- Move the chickpeas to a large sieve or colander; with cold water running over the chickpeas, start roughing them up with your hands to loosen the skins. You can grab a small handful and briskly run them between your palms, or pinch them between your fingers (don’t worry about removing and discarding the skins yet). The more you do now, the more will come off during cooking, so take some time here and don’t worry if they split. It’s good to be thorough— this is like giving them a deep-tissue massage to loosen everything up.
- Combine the remaining 3 quarts water with the remaining 1⁄2 teaspoon baking soda, this time in a pot. Add the chickpeas, and bring to a boil over high heat, then reduce the heat to medium. With a small sieve or slotted spoon, skim away the foam and loose skins from the top of the water and discard. It may be helpful for you to reserve the discarded skins in a bowl to track your progress; with enough persistence, you’re aiming to have about 3⁄4 cup of skins by the time you’re finished.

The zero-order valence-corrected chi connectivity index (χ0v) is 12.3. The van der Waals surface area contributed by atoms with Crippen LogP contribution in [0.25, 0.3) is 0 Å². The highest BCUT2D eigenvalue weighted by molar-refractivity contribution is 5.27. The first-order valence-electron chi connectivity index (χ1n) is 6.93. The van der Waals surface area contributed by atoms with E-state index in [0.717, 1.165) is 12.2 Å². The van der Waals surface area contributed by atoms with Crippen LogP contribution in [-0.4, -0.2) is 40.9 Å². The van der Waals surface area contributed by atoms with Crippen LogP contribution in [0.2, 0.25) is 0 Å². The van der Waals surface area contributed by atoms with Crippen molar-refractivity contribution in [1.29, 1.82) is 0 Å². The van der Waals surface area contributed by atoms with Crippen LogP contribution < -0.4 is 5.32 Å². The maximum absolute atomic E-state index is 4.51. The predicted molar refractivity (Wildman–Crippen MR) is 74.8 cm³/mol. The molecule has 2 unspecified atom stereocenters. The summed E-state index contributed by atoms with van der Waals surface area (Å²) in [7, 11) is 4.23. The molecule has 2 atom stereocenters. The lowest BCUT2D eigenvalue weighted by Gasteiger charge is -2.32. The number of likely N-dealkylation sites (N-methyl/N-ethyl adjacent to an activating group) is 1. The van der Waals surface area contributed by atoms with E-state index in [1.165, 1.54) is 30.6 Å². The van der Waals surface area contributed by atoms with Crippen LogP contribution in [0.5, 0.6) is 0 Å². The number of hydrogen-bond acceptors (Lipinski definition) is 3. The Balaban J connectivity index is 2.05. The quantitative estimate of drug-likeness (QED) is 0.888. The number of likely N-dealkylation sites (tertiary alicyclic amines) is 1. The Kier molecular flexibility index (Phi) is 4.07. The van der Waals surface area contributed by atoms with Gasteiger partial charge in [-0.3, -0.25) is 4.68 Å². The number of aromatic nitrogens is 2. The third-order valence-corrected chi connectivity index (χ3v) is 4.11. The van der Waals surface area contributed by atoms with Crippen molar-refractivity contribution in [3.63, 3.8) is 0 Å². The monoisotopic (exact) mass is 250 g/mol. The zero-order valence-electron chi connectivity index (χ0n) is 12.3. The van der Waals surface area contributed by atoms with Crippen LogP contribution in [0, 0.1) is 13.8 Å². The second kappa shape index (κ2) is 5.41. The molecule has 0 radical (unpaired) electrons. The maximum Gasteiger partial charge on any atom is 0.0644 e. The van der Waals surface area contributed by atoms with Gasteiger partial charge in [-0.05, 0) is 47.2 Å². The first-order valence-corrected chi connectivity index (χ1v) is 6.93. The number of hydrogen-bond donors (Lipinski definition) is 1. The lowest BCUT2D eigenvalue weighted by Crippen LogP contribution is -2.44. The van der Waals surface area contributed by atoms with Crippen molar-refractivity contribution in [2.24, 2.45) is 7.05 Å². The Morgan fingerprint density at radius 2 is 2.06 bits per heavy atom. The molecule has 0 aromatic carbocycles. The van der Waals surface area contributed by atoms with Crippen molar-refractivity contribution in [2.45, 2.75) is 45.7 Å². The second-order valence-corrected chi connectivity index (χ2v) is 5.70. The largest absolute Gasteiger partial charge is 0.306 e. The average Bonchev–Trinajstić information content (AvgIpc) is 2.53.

- Every couple of minutes during the cooking process, strain away the skins by plunging your sieve deep into the pot and giving a good stir, then using the sieve to catch the swirling skins, as you would fish for minnows. It’s okay to beat the chickpeas up a little against the side of the pot to speed this along. Repeat this process as much as you have the patience to do (you won’t get them all, so don’t drive yourself insane), until the chickpeas are just becoming tender, in 20 to 25 minutes.
- When the chickpeas are still sort of “al dente,” give them one last skim to trap any skins, then add the garlic. Cook for another 25 to 30 minutes, until the beans are super-creamy. Drain, and let them sit in the strainer for a few minutes, so any extra moisture can evaporate.
- Combine the chickpeas in a food processor with the raw tahini, lemon juice, salt, and cumin. Process for several minutes, until the mixture is incredibly smooth. With the machine still going, stream in the canola oil, hot water, and 2 tablespoons olive oil. Let it rip—there’s no way to overprocess this stuff, and you want it to be as light as air.